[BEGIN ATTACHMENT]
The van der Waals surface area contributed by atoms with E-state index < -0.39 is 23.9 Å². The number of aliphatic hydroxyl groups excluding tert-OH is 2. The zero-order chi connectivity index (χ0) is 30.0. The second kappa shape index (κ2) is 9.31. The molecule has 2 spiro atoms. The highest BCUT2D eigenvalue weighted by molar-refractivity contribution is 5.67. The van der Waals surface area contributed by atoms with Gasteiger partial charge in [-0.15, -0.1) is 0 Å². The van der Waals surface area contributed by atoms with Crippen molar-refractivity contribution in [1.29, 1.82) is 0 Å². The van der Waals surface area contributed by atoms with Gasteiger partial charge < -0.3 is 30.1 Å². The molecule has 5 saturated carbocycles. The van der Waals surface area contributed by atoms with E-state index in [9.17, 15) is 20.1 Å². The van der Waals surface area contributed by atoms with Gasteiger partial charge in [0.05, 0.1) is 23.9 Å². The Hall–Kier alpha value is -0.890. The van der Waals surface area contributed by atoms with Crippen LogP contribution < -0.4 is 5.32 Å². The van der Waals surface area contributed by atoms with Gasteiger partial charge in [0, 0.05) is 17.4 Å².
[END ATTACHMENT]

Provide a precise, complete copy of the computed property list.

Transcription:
The van der Waals surface area contributed by atoms with E-state index < -0.39 is 23.9 Å². The number of aliphatic hydroxyl groups excluding tert-OH is 2. The zero-order chi connectivity index (χ0) is 30.0. The second kappa shape index (κ2) is 9.31. The molecule has 2 spiro atoms. The highest BCUT2D eigenvalue weighted by molar-refractivity contribution is 5.67. The van der Waals surface area contributed by atoms with Gasteiger partial charge in [-0.15, -0.1) is 0 Å². The van der Waals surface area contributed by atoms with Crippen molar-refractivity contribution in [1.29, 1.82) is 0 Å². The van der Waals surface area contributed by atoms with Gasteiger partial charge < -0.3 is 30.1 Å². The molecule has 5 saturated carbocycles. The van der Waals surface area contributed by atoms with E-state index in [9.17, 15) is 20.1 Å². The van der Waals surface area contributed by atoms with Gasteiger partial charge in [0.05, 0.1) is 23.9 Å². The Hall–Kier alpha value is -0.890. The van der Waals surface area contributed by atoms with Crippen LogP contribution < -0.4 is 5.32 Å². The van der Waals surface area contributed by atoms with Gasteiger partial charge in [0, 0.05) is 17.4 Å².